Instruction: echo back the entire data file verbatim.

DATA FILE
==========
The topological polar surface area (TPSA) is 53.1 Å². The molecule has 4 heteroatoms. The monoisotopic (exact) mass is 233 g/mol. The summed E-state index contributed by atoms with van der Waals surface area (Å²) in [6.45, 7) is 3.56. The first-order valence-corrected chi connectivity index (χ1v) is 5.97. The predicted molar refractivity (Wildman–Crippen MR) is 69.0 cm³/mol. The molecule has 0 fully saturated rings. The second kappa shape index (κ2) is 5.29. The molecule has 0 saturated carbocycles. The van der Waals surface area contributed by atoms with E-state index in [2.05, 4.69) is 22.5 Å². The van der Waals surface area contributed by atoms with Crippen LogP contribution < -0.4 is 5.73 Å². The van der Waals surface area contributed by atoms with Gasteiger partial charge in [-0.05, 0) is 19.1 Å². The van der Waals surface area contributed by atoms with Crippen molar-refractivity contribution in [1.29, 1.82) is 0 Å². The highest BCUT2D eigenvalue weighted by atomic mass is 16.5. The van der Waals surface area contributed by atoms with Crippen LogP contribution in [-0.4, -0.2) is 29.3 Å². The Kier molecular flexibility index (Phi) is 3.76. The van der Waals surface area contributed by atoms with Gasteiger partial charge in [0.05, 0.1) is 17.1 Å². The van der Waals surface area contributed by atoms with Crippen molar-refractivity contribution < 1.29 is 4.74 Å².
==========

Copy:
The topological polar surface area (TPSA) is 53.1 Å². The molecule has 4 heteroatoms. The monoisotopic (exact) mass is 233 g/mol. The summed E-state index contributed by atoms with van der Waals surface area (Å²) in [6.45, 7) is 3.56. The first-order valence-corrected chi connectivity index (χ1v) is 5.97. The predicted molar refractivity (Wildman–Crippen MR) is 69.0 cm³/mol. The molecule has 0 fully saturated rings. The second kappa shape index (κ2) is 5.29. The molecule has 0 saturated carbocycles. The van der Waals surface area contributed by atoms with E-state index in [2.05, 4.69) is 22.5 Å². The van der Waals surface area contributed by atoms with Crippen LogP contribution < -0.4 is 5.73 Å². The van der Waals surface area contributed by atoms with Gasteiger partial charge in [-0.05, 0) is 19.1 Å². The van der Waals surface area contributed by atoms with Crippen molar-refractivity contribution in [1.29, 1.82) is 0 Å². The highest BCUT2D eigenvalue weighted by atomic mass is 16.5. The van der Waals surface area contributed by atoms with Crippen LogP contribution in [-0.4, -0.2) is 29.3 Å². The Kier molecular flexibility index (Phi) is 3.76. The van der Waals surface area contributed by atoms with Gasteiger partial charge in [0.05, 0.1) is 17.1 Å². The van der Waals surface area contributed by atoms with Crippen molar-refractivity contribution < 1.29 is 4.74 Å².